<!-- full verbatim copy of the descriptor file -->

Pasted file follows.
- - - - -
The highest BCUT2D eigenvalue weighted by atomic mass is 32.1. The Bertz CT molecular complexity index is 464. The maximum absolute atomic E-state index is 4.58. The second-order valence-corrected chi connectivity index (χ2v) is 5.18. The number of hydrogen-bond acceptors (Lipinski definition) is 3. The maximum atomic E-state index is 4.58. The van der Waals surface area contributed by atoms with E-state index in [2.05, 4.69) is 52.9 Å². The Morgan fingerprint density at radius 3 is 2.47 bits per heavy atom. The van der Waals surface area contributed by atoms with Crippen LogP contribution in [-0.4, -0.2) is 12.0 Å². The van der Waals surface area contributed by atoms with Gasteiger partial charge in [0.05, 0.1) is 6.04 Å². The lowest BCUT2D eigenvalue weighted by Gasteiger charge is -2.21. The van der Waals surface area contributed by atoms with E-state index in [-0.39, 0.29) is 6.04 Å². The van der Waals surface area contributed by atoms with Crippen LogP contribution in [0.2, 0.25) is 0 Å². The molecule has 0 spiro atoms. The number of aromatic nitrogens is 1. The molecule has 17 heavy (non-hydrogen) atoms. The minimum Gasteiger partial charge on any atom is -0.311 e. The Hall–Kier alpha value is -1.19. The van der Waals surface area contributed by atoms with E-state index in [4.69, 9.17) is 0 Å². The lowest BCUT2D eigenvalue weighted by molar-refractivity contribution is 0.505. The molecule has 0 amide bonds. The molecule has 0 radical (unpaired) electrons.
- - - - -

The highest BCUT2D eigenvalue weighted by atomic mass is 32.1. The Bertz CT molecular complexity index is 464. The maximum absolute atomic E-state index is 4.58. The second-order valence-corrected chi connectivity index (χ2v) is 5.18. The number of hydrogen-bond acceptors (Lipinski definition) is 3. The maximum atomic E-state index is 4.58. The van der Waals surface area contributed by atoms with E-state index in [2.05, 4.69) is 52.9 Å². The Morgan fingerprint density at radius 3 is 2.47 bits per heavy atom. The van der Waals surface area contributed by atoms with Crippen LogP contribution in [-0.4, -0.2) is 12.0 Å². The van der Waals surface area contributed by atoms with Gasteiger partial charge in [0.05, 0.1) is 6.04 Å². The lowest BCUT2D eigenvalue weighted by Gasteiger charge is -2.21. The van der Waals surface area contributed by atoms with E-state index in [-0.39, 0.29) is 6.04 Å². The van der Waals surface area contributed by atoms with Crippen LogP contribution in [0.2, 0.25) is 0 Å². The molecule has 0 spiro atoms. The number of aromatic nitrogens is 1. The molecule has 17 heavy (non-hydrogen) atoms. The minimum Gasteiger partial charge on any atom is -0.311 e. The Hall–Kier alpha value is -1.19. The van der Waals surface area contributed by atoms with E-state index in [4.69, 9.17) is 0 Å². The lowest BCUT2D eigenvalue weighted by molar-refractivity contribution is 0.505. The molecule has 0 amide bonds. The molecule has 0 radical (unpaired) electrons.